This series on tribal collections highlights three projects from across the libraries, archives, and museums space that focus on Native American communities and culture, using best practices set forth by […]
This series on tribal collections highlights three projects from across the libraries, archives, and museums space that focus on Native American communities and culture, using best practices set forth by […]
Recently, I had the great privilege of helping coordinate Network Detroit 2018, a digital humanities conference at Wayne State University. The theme of this year’s conference was “Digital Humanities and […]
As ubiquitous as the ALA was to me even before starting library school, the IFLA (International Federation of Library Associations and Institutions) was something I only learned about through a […]
(Image from the Indigenous Digital Archive: “The Pratt’s Quarters Carlisle Indian School housed 100,000 children between 1879 and 1918″) This series on tribal collections highlights three projects from across the libraries, archives, and museums space […]
If your classes are asynchronous, you probably have to write posts and responses about class readings. This format is not isolated to LIS programs. In a former graduate program, I […]
I recently came across a charming phrase at the University of Oregon, where the Ph.D. candidate in linguistics can fulfill a language requirement through knowledge of “library languages, such as […]
I still remember how scared and nervous I felt the first time stepping into a library in America. I didn’t really speak English. I looked different than most typical patrons. […]
(Photo courtesy of Ijeoma Oluo, 2018) Like all forms of oppression, racism is fraught with history, guilt, complexities, nuances, multiple perspectives, and it can be a contentious discussion topic. Having […]
In December 2017, after the conclusion of the University of Denver’s Fall quarter, I met with students from the first Privilege and Equity special topics course to discuss creating a […]
Take a look at your library. What works in the collection are from LGBTQ+ authors? Are the public restrooms gender-inclusive? Is gender a category on your library card application, and if so, are there options beyond M/F?
These are just a handful of the gender diversity issues for libraries that we explored in a recent gender diversity training for public library staff.
If you belong to the library world and are in any way involved with social media (aka. if you’re reading this sentence), then you definitely heard about the disastrous Forbes […]
Here’s an ugly word: “gentrification”. There are some beautiful words floating around Detroit right now. “Resurgence”, “booming”, and “exciting” are shouted boldly from large headlines. Without a doubt, over the […]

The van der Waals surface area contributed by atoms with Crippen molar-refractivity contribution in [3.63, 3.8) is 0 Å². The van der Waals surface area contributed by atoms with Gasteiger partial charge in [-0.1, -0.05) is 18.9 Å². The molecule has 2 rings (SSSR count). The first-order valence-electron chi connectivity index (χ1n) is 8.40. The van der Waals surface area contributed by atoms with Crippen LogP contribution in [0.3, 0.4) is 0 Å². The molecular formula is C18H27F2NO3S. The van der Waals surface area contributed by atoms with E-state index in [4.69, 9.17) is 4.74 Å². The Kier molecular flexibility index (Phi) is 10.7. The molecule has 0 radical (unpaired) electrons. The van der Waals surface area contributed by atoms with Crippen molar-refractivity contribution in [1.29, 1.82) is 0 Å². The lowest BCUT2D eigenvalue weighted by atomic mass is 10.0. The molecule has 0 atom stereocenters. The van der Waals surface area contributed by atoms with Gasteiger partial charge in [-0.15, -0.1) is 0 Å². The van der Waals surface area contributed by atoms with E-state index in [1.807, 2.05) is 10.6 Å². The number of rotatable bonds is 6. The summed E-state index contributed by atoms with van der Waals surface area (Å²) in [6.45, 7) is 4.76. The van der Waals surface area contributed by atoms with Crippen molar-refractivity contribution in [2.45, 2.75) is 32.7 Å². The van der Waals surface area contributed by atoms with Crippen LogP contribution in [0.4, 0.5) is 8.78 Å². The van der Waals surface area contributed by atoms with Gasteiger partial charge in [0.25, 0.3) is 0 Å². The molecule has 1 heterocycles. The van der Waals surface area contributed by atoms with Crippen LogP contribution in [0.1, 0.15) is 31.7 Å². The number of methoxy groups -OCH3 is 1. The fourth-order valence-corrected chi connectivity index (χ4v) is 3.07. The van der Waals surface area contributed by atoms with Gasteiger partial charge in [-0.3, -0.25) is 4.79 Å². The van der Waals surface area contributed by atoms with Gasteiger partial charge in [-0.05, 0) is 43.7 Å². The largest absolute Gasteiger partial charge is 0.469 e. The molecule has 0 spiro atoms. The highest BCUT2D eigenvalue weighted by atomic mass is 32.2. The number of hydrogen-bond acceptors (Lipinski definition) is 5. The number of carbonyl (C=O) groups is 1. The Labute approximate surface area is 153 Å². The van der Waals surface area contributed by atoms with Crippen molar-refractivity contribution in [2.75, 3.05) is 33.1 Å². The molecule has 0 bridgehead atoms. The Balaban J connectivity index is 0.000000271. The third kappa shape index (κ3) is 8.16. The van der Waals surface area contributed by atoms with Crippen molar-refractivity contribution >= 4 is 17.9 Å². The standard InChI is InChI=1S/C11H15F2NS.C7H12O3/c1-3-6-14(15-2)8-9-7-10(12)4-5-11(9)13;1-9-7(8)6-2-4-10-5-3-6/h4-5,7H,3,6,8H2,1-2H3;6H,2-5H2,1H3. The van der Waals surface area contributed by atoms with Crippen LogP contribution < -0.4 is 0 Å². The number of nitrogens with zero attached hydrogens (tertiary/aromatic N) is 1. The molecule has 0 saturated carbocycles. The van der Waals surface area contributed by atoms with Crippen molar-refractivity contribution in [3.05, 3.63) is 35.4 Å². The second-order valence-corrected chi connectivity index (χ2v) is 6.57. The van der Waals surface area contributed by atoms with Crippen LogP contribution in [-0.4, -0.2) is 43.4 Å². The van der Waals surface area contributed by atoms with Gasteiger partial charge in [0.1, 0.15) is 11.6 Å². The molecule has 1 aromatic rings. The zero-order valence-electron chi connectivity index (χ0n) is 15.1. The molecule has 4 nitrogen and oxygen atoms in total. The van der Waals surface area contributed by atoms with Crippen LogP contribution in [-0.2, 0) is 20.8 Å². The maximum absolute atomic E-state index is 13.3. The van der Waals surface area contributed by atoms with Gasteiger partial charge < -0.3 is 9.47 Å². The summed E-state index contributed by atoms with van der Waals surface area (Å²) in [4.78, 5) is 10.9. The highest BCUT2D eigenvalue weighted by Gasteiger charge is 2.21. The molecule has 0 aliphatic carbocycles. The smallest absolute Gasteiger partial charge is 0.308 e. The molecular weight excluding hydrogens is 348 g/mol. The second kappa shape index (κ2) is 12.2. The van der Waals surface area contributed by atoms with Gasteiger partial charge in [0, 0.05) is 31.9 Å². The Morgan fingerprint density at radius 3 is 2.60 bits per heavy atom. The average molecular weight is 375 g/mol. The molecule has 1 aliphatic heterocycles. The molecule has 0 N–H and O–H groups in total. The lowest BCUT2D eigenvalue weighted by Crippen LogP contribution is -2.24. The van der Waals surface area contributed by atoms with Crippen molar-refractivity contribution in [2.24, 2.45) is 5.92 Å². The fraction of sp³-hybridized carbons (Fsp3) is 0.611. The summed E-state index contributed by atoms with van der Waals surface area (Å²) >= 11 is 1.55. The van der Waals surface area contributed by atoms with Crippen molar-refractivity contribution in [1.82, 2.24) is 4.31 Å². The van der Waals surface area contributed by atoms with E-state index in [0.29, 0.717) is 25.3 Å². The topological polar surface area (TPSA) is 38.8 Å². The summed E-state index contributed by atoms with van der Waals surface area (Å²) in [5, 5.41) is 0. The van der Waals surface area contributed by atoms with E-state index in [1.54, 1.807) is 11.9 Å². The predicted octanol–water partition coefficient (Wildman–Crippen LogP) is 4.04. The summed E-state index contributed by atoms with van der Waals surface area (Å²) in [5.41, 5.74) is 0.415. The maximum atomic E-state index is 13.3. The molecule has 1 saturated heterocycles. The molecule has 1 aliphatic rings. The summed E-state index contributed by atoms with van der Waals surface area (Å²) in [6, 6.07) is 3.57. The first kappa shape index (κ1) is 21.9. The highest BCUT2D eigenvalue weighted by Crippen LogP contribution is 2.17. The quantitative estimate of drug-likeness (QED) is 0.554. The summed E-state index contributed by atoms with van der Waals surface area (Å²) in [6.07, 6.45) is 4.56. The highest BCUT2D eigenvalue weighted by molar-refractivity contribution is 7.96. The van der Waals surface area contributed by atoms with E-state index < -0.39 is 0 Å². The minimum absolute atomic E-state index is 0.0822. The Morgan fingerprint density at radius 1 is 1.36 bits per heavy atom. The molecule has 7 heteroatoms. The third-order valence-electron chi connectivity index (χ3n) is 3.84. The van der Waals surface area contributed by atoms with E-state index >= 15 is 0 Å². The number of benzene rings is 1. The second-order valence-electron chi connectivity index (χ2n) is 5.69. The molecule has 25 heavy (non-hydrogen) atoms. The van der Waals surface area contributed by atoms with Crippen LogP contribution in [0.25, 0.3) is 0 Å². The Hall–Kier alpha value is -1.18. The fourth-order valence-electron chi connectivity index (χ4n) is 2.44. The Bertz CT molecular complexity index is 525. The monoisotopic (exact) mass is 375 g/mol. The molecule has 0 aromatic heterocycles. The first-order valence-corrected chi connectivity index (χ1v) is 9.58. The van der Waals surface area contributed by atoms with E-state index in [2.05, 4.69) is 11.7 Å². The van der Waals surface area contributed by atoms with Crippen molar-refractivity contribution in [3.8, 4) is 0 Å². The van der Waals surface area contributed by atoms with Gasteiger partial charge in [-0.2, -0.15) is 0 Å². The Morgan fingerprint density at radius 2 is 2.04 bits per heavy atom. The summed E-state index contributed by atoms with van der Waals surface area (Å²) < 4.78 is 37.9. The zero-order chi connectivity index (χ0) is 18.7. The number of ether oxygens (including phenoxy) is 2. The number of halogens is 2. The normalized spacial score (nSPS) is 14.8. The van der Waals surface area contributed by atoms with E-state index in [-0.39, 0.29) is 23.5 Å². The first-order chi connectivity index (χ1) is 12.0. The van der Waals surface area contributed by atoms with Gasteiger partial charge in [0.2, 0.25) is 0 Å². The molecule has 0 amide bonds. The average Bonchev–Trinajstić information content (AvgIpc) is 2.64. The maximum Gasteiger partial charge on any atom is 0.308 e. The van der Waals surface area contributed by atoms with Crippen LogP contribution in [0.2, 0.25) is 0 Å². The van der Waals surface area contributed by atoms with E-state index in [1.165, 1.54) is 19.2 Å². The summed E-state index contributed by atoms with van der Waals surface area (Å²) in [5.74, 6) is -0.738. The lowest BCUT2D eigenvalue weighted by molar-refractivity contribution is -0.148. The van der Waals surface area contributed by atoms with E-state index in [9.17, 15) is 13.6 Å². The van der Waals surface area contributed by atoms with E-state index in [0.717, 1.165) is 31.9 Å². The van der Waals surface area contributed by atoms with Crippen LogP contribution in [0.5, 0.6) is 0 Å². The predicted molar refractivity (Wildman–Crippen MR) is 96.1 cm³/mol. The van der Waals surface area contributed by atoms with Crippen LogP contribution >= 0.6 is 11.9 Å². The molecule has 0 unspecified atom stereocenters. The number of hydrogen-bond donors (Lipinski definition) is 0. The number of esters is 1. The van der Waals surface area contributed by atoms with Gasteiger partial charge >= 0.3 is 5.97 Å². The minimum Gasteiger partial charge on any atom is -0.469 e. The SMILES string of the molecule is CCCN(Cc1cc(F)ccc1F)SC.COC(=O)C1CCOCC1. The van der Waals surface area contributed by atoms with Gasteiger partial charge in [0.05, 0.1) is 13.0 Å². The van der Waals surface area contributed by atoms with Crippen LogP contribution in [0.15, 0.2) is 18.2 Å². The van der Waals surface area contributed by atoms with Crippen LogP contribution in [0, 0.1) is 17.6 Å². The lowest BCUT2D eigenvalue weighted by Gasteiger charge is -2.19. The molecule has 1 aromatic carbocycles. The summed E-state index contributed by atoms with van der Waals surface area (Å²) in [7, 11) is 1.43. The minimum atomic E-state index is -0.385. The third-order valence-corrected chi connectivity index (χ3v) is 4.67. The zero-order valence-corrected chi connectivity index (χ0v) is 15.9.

If you’ve opened Twitter in the last couple weeks – and follow as many librarians as I do – I’m sure you’ve heard of the ALA Bill of Rights Amendment […]
Have you ever had an “AH-HA” moment when you were doing your readings? That feeling is the best! It happens mostly when the text echos with my own situations and beliefs, or when the text enlightens you with insights you have never thought about before.
Social Justice, Privilege, Equity, Inclusion. These terms are all terms that each of us as MLIS students have heard with some level of frequency. Libraries are commonly thought to be […]
2020 will be a very interesting year. The United States will have another presidential election. The James Webb telescope, Hubble’s replacement, is scheduled to launch into space. And the United […]
From an annotated bibliography on nonbinary gender identities in media, written by nonbinary scholar and librarian Charlie McNabb, and adopted by the American Library Association (ALA), “Nonbinary identities are those […]
Librarians for Social Justice started out as a group created by students at University of Iowa School of Library and Information Science, and quickly morphed into a community organization as […]
The origins of the San Francisco Public Library are made of the same elements as the origins of the city itself. We are a city marked by exponential growth of […]
Last month I had the wonderful opportunity to attend the Coalition for Networked Information’s Spring Membership Meeting. While the conference was full of intriguing sessions, one in particular that has […]
My semester is coming to its end, though my grad school career is not (I still have one more semester!). Still, this will be my last post on Hack Library […]
Does your program have an ALA Student Chapter? At University of Iowa, our student chapter is called the Library and Information Science Student Organization (LISSO, for short) and I had […]
Since beginning graduate school, I’ve had difficulty knowing how to engage with professional associations. Being both a Mosaic Scholar and a Spectrum Scholar, I received a free annual membership to […]
My neighborhood library, the Main Library in San Francisco, is continually active with classes, events, speakers, and makerspace. Although there are many programs for adults, they are mostly focused around […]
Prior to library school, I never saw librarianship as a particularly adventurous career. So I was pleased to discover that librarianship can take one to exciting places.